This edition of CRUcial Times focuses on the theme of “Investing in the future – What one person can do“.
This edition contains the following articles:
Values based leadership: Staying true to what really matters
Danielle Mason has worked in various roles in the disability sector, including as a support worker, team leader and coordinator after completing studies in Psychology. Her current role with CRU is focused on sustaining the work of the organisation into the future.
Danielle is particularly interested in the role of workers and services in the lives of people with a disability and uses Social Role Valorisation (SRV) theory to inform her thinking on how to be respectful and helpful.
Outside of paid work Danielle is a mum to her young daughter and is a committee member of Values in Action Association. Danielle explored the need for values based leadership and reflected on the challenge of putting that idea in to practice.
Reflection on Right Relationships
Narissa Niesler (née Wilson) is a leader, designer, manager and someone who is passionately focused and committed to inclusive communities for people with disabilities. For the past decade professionally, Narissa has led highly productive teams within the IT sector and founded a small web and graphic design business.
Narissa is based on the Sunshine Coast, has recently married and is a passionate foodie. She advocates and manages her own supports and services which she has been self-managing since 2009. Narissa spoke about the concept of right relationship and drew from her experiences of managing her own team of support and the lessons she has learned.
Whose needs are being served: The benefits of bureaucratic shielding
Fletcher Tame has worked in community services for over twenty years; around half that time in management roles. His work in the disability sector began in 2010 and shortly after he attended an Optimal individual
service design (OISD) course, facilitated by Michael Kendrick & CRU.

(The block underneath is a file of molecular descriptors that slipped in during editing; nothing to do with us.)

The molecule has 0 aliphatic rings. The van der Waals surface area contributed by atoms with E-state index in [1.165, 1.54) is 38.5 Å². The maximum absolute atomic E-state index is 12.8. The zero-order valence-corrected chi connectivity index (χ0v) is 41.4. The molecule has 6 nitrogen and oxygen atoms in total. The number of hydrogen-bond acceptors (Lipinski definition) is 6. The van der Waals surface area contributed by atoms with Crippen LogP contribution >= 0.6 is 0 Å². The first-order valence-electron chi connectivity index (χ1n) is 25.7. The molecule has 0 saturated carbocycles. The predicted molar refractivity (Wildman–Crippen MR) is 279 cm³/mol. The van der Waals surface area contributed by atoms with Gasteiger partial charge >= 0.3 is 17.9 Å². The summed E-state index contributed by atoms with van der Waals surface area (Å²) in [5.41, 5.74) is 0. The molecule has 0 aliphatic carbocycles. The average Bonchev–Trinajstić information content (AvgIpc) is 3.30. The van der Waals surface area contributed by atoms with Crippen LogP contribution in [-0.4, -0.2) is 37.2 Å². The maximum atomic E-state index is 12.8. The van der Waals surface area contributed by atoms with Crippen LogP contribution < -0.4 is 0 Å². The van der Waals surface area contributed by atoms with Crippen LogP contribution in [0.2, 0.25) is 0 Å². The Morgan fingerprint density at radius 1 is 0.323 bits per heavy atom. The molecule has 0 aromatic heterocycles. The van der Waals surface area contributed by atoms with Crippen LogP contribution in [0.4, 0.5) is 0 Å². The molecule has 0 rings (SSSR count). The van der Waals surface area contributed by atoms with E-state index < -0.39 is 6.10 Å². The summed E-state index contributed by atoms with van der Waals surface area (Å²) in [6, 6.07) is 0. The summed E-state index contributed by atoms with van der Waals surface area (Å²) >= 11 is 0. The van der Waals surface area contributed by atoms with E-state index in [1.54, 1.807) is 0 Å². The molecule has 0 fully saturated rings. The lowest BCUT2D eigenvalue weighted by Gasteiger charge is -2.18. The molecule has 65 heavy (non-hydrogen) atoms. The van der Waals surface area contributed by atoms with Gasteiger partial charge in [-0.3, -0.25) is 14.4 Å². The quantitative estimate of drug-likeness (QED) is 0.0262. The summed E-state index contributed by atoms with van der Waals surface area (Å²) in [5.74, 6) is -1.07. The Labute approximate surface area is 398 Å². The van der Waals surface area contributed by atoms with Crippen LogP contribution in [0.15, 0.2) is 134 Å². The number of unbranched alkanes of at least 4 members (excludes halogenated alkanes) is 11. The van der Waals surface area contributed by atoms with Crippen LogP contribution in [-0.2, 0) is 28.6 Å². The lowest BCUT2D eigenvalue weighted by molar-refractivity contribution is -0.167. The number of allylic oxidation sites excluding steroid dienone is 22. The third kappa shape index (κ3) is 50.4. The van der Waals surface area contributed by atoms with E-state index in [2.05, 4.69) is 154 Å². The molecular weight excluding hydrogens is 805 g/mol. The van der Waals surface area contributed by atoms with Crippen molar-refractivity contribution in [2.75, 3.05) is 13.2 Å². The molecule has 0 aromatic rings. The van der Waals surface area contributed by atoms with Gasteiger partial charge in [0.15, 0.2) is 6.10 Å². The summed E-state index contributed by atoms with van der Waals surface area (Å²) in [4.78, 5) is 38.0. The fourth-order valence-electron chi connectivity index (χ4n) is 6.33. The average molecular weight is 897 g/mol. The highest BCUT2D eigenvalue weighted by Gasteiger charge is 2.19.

Fletcher strives to find, make and improve ways of using systems to support people, instead of the other way around. Fletcher spoke of how, as a manager within a large human service, he applies the notion of bureaucratic shielding to his day to day work. Fletcher is a director on CRU’s board.
The alliances and networks of collective leadership
Bianca Gamble is a mother of three children. She is determined to create a full and valued life for her 8-year-old son Liam, who has Down syndrome. She believes in the power of Family Leadership and works to influence others to pursue an inclusive life for their family member. Her current focus is advocacy for all children’s right to an Inclusive Education.
Bianca has a background in Psychology and Human Services, is an active member of CRU’s Disability Leadership Project and the QLD Collective for Inclusive Education (QCIE). Bianca discussed the importance of building networks and having allies when in engaging in change.
What one person can and cannot do
Michael Kendrick – In 30 years of visiting Queensland, Dr Michael Kendrick has become well known for his many contributions to improving the lives of people with disability. He is best known for his workshops, writing and teaching, as well as working with service providers, academics and government through evaluations, training and engaging in discussions.
Michael continues to be a close associate of CRU and uses his extensive networks to connect us with allies both locally, nationally and internationally. At the event, Michael reminded us that our individual actions do matter and when we work together we can achieve great things.